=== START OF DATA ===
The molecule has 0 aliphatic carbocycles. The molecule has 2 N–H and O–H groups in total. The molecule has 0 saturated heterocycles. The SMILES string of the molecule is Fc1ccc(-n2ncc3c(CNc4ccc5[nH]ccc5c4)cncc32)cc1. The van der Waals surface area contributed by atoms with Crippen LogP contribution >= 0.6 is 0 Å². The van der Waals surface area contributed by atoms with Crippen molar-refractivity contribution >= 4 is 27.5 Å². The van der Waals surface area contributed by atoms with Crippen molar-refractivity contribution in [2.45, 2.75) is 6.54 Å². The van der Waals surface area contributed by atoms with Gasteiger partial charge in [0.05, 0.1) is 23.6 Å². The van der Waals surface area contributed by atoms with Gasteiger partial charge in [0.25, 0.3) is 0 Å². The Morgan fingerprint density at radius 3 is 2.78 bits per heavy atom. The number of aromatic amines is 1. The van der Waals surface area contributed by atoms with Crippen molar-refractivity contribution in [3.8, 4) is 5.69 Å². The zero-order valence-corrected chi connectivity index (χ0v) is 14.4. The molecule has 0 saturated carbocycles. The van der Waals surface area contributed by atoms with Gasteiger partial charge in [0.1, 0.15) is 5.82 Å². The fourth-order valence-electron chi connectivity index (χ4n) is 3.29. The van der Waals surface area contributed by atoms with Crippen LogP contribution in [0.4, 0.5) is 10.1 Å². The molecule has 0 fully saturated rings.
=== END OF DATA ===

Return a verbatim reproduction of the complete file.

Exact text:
The molecule has 0 aliphatic carbocycles. The molecule has 2 N–H and O–H groups in total. The molecule has 0 saturated heterocycles. The SMILES string of the molecule is Fc1ccc(-n2ncc3c(CNc4ccc5[nH]ccc5c4)cncc32)cc1. The van der Waals surface area contributed by atoms with Crippen LogP contribution >= 0.6 is 0 Å². The van der Waals surface area contributed by atoms with Crippen molar-refractivity contribution >= 4 is 27.5 Å². The van der Waals surface area contributed by atoms with Crippen molar-refractivity contribution in [2.45, 2.75) is 6.54 Å². The van der Waals surface area contributed by atoms with Gasteiger partial charge in [0.05, 0.1) is 23.6 Å². The van der Waals surface area contributed by atoms with Gasteiger partial charge in [0.25, 0.3) is 0 Å². The Morgan fingerprint density at radius 3 is 2.78 bits per heavy atom. The number of aromatic amines is 1. The van der Waals surface area contributed by atoms with Crippen molar-refractivity contribution in [3.8, 4) is 5.69 Å². The zero-order valence-corrected chi connectivity index (χ0v) is 14.4. The molecule has 0 saturated carbocycles. The van der Waals surface area contributed by atoms with Gasteiger partial charge in [0.1, 0.15) is 5.82 Å². The fourth-order valence-electron chi connectivity index (χ4n) is 3.29. The van der Waals surface area contributed by atoms with Crippen LogP contribution in [0.4, 0.5) is 10.1 Å². The molecule has 0 fully saturated rings.